Dec 022010
 

Here’s a snippet from a Q&A Stephen Colbert did on Reddit. The whole interview is here, and it’s generally interesting. But for my purposes, the nub of what he has to say is in these few lines. He’s talking about his early career, how he got started as an actor. Getting into trouble means saying yes to every chance you’re offered to perform or produce, to write or paint or act. Pay or no pay. Just keep getting yourself into situations where you have to produce, situations that make you panic and focus. Panic is always good for a writer.

dg

I mostly just said yes to any opportunity to get on stage. Pay or no pay. Equity, amateur, comedy, avant garde, and improv especially. Chicago has a great improv community, and I could get up on stage a lot after I got to know the other members of the community. I called it getting in trouble. You say yes to something, then you are in trouble. You have to deliver. Each mini-crisis I forced myself into made me work hard.

—Stephen Colbert

  13 Responses to “Getting into trouble, a little advice for aspiring writers, actors, or anyone else who wants to get somewhere”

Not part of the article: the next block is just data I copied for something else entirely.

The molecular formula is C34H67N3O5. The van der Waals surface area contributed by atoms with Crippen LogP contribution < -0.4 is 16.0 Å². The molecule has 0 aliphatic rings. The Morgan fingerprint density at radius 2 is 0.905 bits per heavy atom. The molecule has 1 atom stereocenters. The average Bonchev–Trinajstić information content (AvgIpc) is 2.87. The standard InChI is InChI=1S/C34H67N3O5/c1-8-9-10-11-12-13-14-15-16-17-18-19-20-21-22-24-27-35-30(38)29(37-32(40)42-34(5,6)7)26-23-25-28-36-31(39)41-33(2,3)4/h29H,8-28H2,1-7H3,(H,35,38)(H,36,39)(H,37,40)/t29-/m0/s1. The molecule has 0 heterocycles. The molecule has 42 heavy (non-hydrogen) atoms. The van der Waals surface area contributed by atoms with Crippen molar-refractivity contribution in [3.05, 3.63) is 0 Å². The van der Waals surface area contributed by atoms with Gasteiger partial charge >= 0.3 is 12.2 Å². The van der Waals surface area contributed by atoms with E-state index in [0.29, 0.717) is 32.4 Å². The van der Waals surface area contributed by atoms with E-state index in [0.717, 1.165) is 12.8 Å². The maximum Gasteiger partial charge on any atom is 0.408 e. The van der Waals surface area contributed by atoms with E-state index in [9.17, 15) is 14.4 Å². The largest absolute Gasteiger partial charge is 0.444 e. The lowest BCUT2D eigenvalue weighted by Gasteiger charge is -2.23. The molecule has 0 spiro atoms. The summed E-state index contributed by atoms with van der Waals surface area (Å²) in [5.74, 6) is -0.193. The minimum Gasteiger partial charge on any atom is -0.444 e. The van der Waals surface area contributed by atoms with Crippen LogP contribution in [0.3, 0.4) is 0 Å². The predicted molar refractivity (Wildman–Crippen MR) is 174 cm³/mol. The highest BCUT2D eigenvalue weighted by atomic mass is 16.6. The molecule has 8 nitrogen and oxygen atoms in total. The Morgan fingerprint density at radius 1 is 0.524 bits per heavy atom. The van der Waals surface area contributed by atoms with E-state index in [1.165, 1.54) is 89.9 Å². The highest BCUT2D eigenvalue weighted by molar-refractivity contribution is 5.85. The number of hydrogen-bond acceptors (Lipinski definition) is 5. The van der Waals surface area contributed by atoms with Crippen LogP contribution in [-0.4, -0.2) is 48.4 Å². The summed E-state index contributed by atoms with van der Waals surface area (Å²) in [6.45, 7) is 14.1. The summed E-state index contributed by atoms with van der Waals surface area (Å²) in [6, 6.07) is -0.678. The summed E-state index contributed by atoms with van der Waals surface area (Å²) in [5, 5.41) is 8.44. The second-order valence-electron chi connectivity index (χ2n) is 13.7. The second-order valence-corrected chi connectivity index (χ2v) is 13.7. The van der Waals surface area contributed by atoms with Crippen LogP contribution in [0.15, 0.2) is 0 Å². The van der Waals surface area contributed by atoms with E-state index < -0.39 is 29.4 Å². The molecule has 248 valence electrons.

1. In that regard, the Internet is a wonderful boon for a writer because there’s more opportunity to panic. Words in front of other eyes is really all that matters.

  2. “Panic is always good for a writer.”
    Thanks, anyway. Not for this one.

  3. Hmmm… I sometimes think this is how my daughters have (successfully) made their way in life. Rare is the day they don’t wake up having to stand and deliver — something, somewhere. They’ve even started to influence the old man in this regard.
    ~
    Maybe this is also the magic at the core of “chair time.” if you make the appointment to sit there, you end up scribbling something — out of shame if nothing else. And then, there it is, staring back at you, and yep, you’re in trouble.

  4. I would agree. Performing under pressure brings out qualities in yourself that wouldn’t be evident otherwise.

    And a maniacal persistence.

  5. I use the Goldilocks rule for panic: we each have our own “just right” level of panic that motivates without freezing. A little chugging-along time is okay now and then, but when it goes on for too long I know I am losing my edge and start looking for a way to hot-up the oatmeal.

  6. Yes, this is a good reminder. Lately I’ve found myself avoiding things that make me feel like I will throw up. Like blog posts (they’re so public) or submitting to journals (they’re so rejectful) or starting a new story about something I don’t know anything about (there are so many things I don’t know anything about). I’ve done well at my day job by taking risks; the same should apply to my writing.

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